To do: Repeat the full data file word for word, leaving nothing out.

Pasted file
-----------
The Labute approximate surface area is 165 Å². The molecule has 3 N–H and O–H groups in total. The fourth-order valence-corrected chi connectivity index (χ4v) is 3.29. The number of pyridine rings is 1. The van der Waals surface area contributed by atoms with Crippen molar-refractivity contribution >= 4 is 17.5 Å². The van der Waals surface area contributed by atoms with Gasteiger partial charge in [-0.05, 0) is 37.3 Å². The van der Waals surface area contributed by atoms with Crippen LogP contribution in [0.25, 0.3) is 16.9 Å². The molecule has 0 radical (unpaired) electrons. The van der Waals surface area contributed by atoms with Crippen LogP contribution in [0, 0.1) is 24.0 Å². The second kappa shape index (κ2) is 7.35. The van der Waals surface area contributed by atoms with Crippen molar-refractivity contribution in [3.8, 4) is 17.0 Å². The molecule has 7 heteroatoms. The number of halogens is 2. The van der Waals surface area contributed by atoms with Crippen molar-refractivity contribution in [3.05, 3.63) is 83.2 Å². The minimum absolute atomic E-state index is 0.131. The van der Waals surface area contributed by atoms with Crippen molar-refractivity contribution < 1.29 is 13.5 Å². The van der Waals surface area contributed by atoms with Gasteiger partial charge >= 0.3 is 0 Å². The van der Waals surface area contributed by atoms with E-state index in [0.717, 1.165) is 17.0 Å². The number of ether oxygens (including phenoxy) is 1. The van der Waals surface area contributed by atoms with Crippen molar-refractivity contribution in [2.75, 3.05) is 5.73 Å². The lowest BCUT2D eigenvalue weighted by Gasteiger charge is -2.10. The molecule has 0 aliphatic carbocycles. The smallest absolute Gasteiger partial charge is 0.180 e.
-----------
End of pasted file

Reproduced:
The Labute approximate surface area is 165 Å². The molecule has 3 N–H and O–H groups in total. The fourth-order valence-corrected chi connectivity index (χ4v) is 3.29. The number of pyridine rings is 1. The van der Waals surface area contributed by atoms with Crippen molar-refractivity contribution >= 4 is 17.5 Å². The van der Waals surface area contributed by atoms with Gasteiger partial charge in [-0.05, 0) is 37.3 Å². The van der Waals surface area contributed by atoms with Crippen LogP contribution in [0.25, 0.3) is 16.9 Å². The molecule has 0 radical (unpaired) electrons. The van der Waals surface area contributed by atoms with Crippen LogP contribution in [0, 0.1) is 24.0 Å². The second kappa shape index (κ2) is 7.35. The van der Waals surface area contributed by atoms with Crippen molar-refractivity contribution in [3.8, 4) is 17.0 Å². The molecule has 7 heteroatoms. The number of halogens is 2. The van der Waals surface area contributed by atoms with Crippen molar-refractivity contribution in [3.05, 3.63) is 83.2 Å². The minimum absolute atomic E-state index is 0.131. The van der Waals surface area contributed by atoms with Crippen molar-refractivity contribution < 1.29 is 13.5 Å². The van der Waals surface area contributed by atoms with Gasteiger partial charge >= 0.3 is 0 Å². The van der Waals surface area contributed by atoms with E-state index in [0.717, 1.165) is 17.0 Å². The number of ether oxygens (including phenoxy) is 1. The van der Waals surface area contributed by atoms with Crippen molar-refractivity contribution in [2.75, 3.05) is 5.73 Å². The lowest BCUT2D eigenvalue weighted by Gasteiger charge is -2.10. The molecule has 0 aliphatic carbocycles. The smallest absolute Gasteiger partial charge is 0.180 e.